Originally from Louisville, Kentucky, Bradford Young is a cinematographer and visual artist. His recent film contributions include: Ava DuVernay’s When They See Us; Denis Villeneuve’s Arrival, for which he was nominated for an Academy Award and a BAFTA for achievement in cinematography; Ron Howard’s Solo: A Star Wars Story; Ava DuVernay’s Selma, for which Bradford was nominated for an Independent Spirit Award for Best Cinematography in a Motion Picture; JC Chandor’s A Most Violent Year; David Lowery’s, Ain’t Them Bodies Saints, and Andrew Dosunmu’s Mother of George, both of which won him Sundance U.S. Dramatic Competition Excellence in Cinematography awards (2013). Other films include Dee Rees’ Pariah, for which he won the 2011 Sundance U.S. Dramatic Competition Excellence in Cinematography award, Ava DuVernay’s Middle of Nowhere, Tina Mabry’s Mississippi Damned, Paola Mendoza’s Entre Nos and Andrew Dosunmu’s Restless City. Bradford is also co-founder and CEO of Tribe 7, a film optics company specializing in customizable lenses and color science for film production. Bradford is a 2014 inductee into the Academy of Motion Picture Arts and Sciences and a 2015 inductee into the American Society of Cinematographers. (Photo by Atsushi Nishijima, courtesy Bradford Young.)
Three Great Things is Talkhouse’s series in which artists tell us about three things they absolutely love. To mark the current season at Metrograph, Filmcraft: Bradford Young, a celebration of the work and influences of the remarkable cinematographer, Young shared insights into the most important aspects of his life. — N.D.
In recent years, I’ve developed a love for coffee. After exercising and drinking a few glasses of water, I spend the first two hours of the day in my basement, a sanctuary where I can spend time being an alchemist, using another kind of creative energy in my body that’s not connected to image-making.
The taste of coffee and the feeling I get from the caffeine is really satisfying; I really enjoy and respect coffee in the modern way, but in a very ancient way as well. I think part of that enjoyment takes me back to a respect for the planet that we occupy. I’ve had phases of being very conscious of the environment, spending lots of time in the outdoors and being humbled by that. But with the ups and downs of industrialization, the more we gain certain levels of income, the more distractions are introduced and we oftentimes forget about that connection to the natural world. Coffee has brought me back in communication with nature and made me respect the complexity of things that are right under our nose.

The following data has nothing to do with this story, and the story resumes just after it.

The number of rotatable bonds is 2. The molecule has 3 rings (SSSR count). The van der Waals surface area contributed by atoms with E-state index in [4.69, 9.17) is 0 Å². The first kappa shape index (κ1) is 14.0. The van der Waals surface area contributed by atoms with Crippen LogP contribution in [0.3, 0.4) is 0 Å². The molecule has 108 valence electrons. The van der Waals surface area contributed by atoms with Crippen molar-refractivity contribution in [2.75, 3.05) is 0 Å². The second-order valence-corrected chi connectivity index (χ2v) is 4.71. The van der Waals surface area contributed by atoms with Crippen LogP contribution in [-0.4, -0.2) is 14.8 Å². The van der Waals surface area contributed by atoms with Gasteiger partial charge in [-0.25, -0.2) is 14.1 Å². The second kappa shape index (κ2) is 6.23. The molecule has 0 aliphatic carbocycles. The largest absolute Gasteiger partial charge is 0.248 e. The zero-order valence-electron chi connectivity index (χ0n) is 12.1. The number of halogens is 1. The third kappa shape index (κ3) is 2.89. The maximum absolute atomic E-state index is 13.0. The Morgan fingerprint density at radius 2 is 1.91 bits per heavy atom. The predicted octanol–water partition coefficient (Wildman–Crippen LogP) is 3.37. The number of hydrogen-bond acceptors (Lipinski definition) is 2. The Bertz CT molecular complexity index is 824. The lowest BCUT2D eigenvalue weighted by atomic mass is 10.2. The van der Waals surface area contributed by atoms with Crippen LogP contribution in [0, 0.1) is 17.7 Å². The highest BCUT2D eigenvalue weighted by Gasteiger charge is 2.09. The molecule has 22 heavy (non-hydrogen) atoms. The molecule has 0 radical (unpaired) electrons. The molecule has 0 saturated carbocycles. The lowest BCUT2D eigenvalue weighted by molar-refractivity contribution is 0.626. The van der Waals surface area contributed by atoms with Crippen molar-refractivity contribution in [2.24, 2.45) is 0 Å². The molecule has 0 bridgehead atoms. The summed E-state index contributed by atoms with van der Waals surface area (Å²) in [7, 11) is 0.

I really enjoy the ritual of respecting every bean, whether that bean comes from Indonesia, Eastern Africa or South America, and exploring the complexity of each one of those beans, knowing that the soil itself gives it its personality and flavor. I also respect the fact that each one of those places has developed rituals and structures around that bean and that coffee is just a gateway into conversation, into concepts around mutual respect. I’m also fascinated by seeing how space really matters as well, like amongst coffee bean growers in Ethiopia, who have developed a communal ritual where they gather and talk about the bean, including conversations around commerce and how those beans are distributed to the world. The way in which they engage in open air spaces is a structure – it’s a respect for energy and vibe and the reason why we sit and gather together and why it’s important for us to drink this coffee, why we talk about it, and the kind of things that are opened up when you do that. I was recently in Japan, which has its own different interpretation of that. Japan is a place of amazing architecture and has a history around structures that respects humanity and community gatherings and family gatherings in a very particular way. And so to be able to take something like a coffee bean, which encourages all of that in its essence – a respect for nature, respect for gathering, respect for conversation – and put it in these buildings that have thousands of years of architectural precedents in history, was really incredible.
For me, coffee has become more than just the taste and what caffeine does to the body; what it’s allowed me to do is bring ritual and structure into my life. I’m really humbled by what one little bean has brought to my life. For many years, I didn’t even drink coffee; I had no desire and no palate for it. I didn’t understand it; it was just bitter and yucky to me. But that changed, and now I’m immersed in these fine, interesting waves of coffee culture. It’s a really beautiful, infinite loop of interaction with humans and nature that has become very special to me.